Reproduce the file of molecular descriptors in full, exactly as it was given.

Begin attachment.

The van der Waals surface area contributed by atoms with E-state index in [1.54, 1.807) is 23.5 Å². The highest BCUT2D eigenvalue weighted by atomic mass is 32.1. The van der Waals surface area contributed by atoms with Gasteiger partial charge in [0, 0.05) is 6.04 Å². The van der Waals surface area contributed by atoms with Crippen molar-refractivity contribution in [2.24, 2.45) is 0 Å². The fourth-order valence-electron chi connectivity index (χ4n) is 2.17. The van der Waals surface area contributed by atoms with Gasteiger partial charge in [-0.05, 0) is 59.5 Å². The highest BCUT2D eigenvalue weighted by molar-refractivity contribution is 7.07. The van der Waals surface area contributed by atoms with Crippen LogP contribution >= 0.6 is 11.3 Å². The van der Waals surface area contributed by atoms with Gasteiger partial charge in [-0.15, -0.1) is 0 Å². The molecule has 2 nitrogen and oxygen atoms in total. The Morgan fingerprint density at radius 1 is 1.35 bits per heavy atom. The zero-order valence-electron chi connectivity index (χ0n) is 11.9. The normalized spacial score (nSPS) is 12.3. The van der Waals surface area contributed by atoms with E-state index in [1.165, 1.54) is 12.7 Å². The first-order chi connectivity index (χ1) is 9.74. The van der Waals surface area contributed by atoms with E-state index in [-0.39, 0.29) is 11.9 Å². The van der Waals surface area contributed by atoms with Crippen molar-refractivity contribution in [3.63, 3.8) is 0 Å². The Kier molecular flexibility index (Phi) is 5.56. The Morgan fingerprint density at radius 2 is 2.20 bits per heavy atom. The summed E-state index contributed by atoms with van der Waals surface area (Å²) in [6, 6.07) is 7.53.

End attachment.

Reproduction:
The van der Waals surface area contributed by atoms with E-state index in [1.54, 1.807) is 23.5 Å². The highest BCUT2D eigenvalue weighted by atomic mass is 32.1. The van der Waals surface area contributed by atoms with Gasteiger partial charge in [0, 0.05) is 6.04 Å². The van der Waals surface area contributed by atoms with Crippen molar-refractivity contribution in [2.24, 2.45) is 0 Å². The fourth-order valence-electron chi connectivity index (χ4n) is 2.17. The van der Waals surface area contributed by atoms with Gasteiger partial charge in [-0.05, 0) is 59.5 Å². The highest BCUT2D eigenvalue weighted by molar-refractivity contribution is 7.07. The van der Waals surface area contributed by atoms with Crippen LogP contribution >= 0.6 is 11.3 Å². The van der Waals surface area contributed by atoms with Gasteiger partial charge in [-0.15, -0.1) is 0 Å². The molecule has 2 nitrogen and oxygen atoms in total. The Morgan fingerprint density at radius 1 is 1.35 bits per heavy atom. The zero-order valence-electron chi connectivity index (χ0n) is 11.9. The normalized spacial score (nSPS) is 12.3. The van der Waals surface area contributed by atoms with E-state index in [1.165, 1.54) is 12.7 Å². The first-order chi connectivity index (χ1) is 9.74. The van der Waals surface area contributed by atoms with E-state index in [-0.39, 0.29) is 11.9 Å². The van der Waals surface area contributed by atoms with Crippen molar-refractivity contribution in [3.63, 3.8) is 0 Å². The Kier molecular flexibility index (Phi) is 5.56. The Morgan fingerprint density at radius 2 is 2.20 bits per heavy atom. The summed E-state index contributed by atoms with van der Waals surface area (Å²) in [6, 6.07) is 7.53.